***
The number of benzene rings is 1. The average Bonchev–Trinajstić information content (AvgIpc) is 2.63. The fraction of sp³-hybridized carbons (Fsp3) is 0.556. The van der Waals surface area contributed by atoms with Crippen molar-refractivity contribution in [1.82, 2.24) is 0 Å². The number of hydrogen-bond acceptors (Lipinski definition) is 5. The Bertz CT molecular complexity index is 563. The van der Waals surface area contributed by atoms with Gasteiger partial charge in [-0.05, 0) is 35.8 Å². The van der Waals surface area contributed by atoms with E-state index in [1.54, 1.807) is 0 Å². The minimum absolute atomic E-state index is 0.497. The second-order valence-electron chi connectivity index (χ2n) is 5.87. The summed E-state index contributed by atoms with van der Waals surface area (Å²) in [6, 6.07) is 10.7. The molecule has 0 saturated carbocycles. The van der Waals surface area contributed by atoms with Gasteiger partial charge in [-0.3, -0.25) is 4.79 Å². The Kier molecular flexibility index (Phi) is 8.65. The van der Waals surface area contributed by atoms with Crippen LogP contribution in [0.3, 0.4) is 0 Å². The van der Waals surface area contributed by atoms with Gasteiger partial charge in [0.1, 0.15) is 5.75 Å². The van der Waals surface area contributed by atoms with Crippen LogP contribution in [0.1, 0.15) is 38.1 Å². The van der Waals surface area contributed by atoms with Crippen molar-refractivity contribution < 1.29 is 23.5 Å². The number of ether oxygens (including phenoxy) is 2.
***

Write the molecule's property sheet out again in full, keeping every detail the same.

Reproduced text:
The number of benzene rings is 1. The average Bonchev–Trinajstić information content (AvgIpc) is 2.63. The fraction of sp³-hybridized carbons (Fsp3) is 0.556. The van der Waals surface area contributed by atoms with Crippen molar-refractivity contribution in [1.82, 2.24) is 0 Å². The number of hydrogen-bond acceptors (Lipinski definition) is 5. The Bertz CT molecular complexity index is 563. The van der Waals surface area contributed by atoms with Gasteiger partial charge in [-0.05, 0) is 35.8 Å². The van der Waals surface area contributed by atoms with E-state index in [1.54, 1.807) is 0 Å². The minimum absolute atomic E-state index is 0.497. The second-order valence-electron chi connectivity index (χ2n) is 5.87. The summed E-state index contributed by atoms with van der Waals surface area (Å²) in [6, 6.07) is 10.7. The molecule has 0 saturated carbocycles. The van der Waals surface area contributed by atoms with Gasteiger partial charge in [-0.3, -0.25) is 4.79 Å². The Kier molecular flexibility index (Phi) is 8.65. The van der Waals surface area contributed by atoms with Crippen LogP contribution in [0.3, 0.4) is 0 Å². The van der Waals surface area contributed by atoms with Gasteiger partial charge in [0.1, 0.15) is 5.75 Å². The van der Waals surface area contributed by atoms with Crippen LogP contribution in [0.1, 0.15) is 38.1 Å². The van der Waals surface area contributed by atoms with Crippen molar-refractivity contribution < 1.29 is 23.5 Å². The number of ether oxygens (including phenoxy) is 2.